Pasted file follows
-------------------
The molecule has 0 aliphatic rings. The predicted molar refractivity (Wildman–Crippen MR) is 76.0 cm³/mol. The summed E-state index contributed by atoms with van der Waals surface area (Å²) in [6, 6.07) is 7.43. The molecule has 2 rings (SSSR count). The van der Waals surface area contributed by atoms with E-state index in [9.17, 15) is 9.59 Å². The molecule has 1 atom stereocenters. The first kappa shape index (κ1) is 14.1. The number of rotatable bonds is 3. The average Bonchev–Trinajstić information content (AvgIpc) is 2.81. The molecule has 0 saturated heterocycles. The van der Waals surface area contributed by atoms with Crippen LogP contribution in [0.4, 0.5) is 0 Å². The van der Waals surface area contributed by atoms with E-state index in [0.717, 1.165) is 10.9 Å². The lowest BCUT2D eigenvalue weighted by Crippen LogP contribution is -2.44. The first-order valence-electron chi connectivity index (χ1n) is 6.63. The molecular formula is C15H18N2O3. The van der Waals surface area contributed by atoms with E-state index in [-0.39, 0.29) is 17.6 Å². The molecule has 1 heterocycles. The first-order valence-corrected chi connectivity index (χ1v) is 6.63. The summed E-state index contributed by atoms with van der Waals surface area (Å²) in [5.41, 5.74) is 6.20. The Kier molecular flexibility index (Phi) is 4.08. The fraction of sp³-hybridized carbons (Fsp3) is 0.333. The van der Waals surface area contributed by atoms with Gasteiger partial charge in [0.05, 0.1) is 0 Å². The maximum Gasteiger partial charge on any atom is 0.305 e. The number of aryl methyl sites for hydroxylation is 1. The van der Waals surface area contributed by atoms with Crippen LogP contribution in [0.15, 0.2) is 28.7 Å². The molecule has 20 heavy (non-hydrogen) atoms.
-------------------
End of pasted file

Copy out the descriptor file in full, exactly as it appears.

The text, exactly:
The molecule has 0 aliphatic rings. The predicted molar refractivity (Wildman–Crippen MR) is 76.0 cm³/mol. The summed E-state index contributed by atoms with van der Waals surface area (Å²) in [6, 6.07) is 7.43. The molecule has 2 rings (SSSR count). The van der Waals surface area contributed by atoms with E-state index in [9.17, 15) is 9.59 Å². The molecule has 1 atom stereocenters. The first kappa shape index (κ1) is 14.1. The number of rotatable bonds is 3. The average Bonchev–Trinajstić information content (AvgIpc) is 2.81. The molecule has 0 saturated heterocycles. The van der Waals surface area contributed by atoms with Crippen LogP contribution in [0.4, 0.5) is 0 Å². The van der Waals surface area contributed by atoms with E-state index in [0.717, 1.165) is 10.9 Å². The lowest BCUT2D eigenvalue weighted by Crippen LogP contribution is -2.44. The first-order valence-electron chi connectivity index (χ1n) is 6.63. The molecular formula is C15H18N2O3. The van der Waals surface area contributed by atoms with E-state index in [-0.39, 0.29) is 17.6 Å². The molecule has 1 heterocycles. The first-order valence-corrected chi connectivity index (χ1v) is 6.63. The summed E-state index contributed by atoms with van der Waals surface area (Å²) in [5.41, 5.74) is 6.20. The Kier molecular flexibility index (Phi) is 4.08. The fraction of sp³-hybridized carbons (Fsp3) is 0.333. The van der Waals surface area contributed by atoms with Gasteiger partial charge in [0.05, 0.1) is 0 Å². The maximum Gasteiger partial charge on any atom is 0.305 e. The number of aryl methyl sites for hydroxylation is 1. The van der Waals surface area contributed by atoms with Crippen LogP contribution in [0.15, 0.2) is 28.7 Å². The molecule has 20 heavy (non-hydrogen) atoms.